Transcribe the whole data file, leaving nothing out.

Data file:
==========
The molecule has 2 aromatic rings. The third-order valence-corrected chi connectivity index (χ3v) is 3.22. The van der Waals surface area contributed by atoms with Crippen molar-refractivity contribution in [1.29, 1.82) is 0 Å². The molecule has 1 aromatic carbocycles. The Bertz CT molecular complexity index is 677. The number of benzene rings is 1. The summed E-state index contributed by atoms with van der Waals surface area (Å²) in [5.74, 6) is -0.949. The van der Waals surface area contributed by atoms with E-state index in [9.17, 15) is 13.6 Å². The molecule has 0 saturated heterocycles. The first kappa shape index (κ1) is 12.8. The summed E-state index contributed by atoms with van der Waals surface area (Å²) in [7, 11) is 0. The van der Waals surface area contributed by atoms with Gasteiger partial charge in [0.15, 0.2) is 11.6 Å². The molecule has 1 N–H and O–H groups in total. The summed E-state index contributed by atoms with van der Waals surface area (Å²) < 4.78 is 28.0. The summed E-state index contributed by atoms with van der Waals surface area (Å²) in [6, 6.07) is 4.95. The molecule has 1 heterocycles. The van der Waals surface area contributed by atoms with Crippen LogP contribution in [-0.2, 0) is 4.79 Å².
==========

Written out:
The molecule has 2 aromatic rings. The third-order valence-corrected chi connectivity index (χ3v) is 3.22. The van der Waals surface area contributed by atoms with Crippen molar-refractivity contribution in [1.29, 1.82) is 0 Å². The molecule has 1 aromatic carbocycles. The Bertz CT molecular complexity index is 677. The number of benzene rings is 1. The summed E-state index contributed by atoms with van der Waals surface area (Å²) in [5.74, 6) is -0.949. The van der Waals surface area contributed by atoms with E-state index in [9.17, 15) is 13.6 Å². The molecule has 0 saturated heterocycles. The first kappa shape index (κ1) is 12.8. The summed E-state index contributed by atoms with van der Waals surface area (Å²) in [7, 11) is 0. The van der Waals surface area contributed by atoms with Gasteiger partial charge in [0.15, 0.2) is 11.6 Å². The molecule has 1 N–H and O–H groups in total. The summed E-state index contributed by atoms with van der Waals surface area (Å²) < 4.78 is 28.0. The summed E-state index contributed by atoms with van der Waals surface area (Å²) in [6, 6.07) is 4.95. The molecule has 1 heterocycles. The van der Waals surface area contributed by atoms with Crippen LogP contribution in [-0.2, 0) is 4.79 Å².